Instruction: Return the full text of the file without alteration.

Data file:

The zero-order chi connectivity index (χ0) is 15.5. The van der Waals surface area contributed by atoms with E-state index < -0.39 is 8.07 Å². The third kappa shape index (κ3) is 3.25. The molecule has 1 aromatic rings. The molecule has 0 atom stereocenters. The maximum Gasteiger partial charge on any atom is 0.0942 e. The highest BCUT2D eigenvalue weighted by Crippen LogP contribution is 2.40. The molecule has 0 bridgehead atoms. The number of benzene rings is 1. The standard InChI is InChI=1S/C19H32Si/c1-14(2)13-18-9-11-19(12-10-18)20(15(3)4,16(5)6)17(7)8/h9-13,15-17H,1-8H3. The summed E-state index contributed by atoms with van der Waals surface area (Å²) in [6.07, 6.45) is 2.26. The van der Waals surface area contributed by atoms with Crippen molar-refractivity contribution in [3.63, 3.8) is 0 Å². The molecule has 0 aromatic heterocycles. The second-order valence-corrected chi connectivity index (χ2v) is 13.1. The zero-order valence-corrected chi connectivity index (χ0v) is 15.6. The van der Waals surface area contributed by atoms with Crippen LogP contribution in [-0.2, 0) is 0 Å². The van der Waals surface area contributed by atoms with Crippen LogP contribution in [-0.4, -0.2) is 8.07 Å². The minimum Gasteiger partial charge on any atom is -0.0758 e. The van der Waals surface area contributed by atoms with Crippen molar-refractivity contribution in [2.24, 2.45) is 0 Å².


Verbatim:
The zero-order chi connectivity index (χ0) is 15.5. The van der Waals surface area contributed by atoms with E-state index < -0.39 is 8.07 Å². The third kappa shape index (κ3) is 3.25. The molecule has 1 aromatic rings. The molecule has 0 atom stereocenters. The maximum Gasteiger partial charge on any atom is 0.0942 e. The highest BCUT2D eigenvalue weighted by Crippen LogP contribution is 2.40. The molecule has 0 bridgehead atoms. The number of benzene rings is 1. The standard InChI is InChI=1S/C19H32Si/c1-14(2)13-18-9-11-19(12-10-18)20(15(3)4,16(5)6)17(7)8/h9-13,15-17H,1-8H3. The summed E-state index contributed by atoms with van der Waals surface area (Å²) in [6.07, 6.45) is 2.26. The van der Waals surface area contributed by atoms with Crippen molar-refractivity contribution in [3.63, 3.8) is 0 Å². The molecule has 0 aromatic heterocycles. The second-order valence-corrected chi connectivity index (χ2v) is 13.1. The zero-order valence-corrected chi connectivity index (χ0v) is 15.6. The van der Waals surface area contributed by atoms with Crippen LogP contribution in [-0.2, 0) is 0 Å². The van der Waals surface area contributed by atoms with Crippen LogP contribution in [-0.4, -0.2) is 8.07 Å². The minimum Gasteiger partial charge on any atom is -0.0758 e. The van der Waals surface area contributed by atoms with Crippen molar-refractivity contribution in [2.24, 2.45) is 0 Å².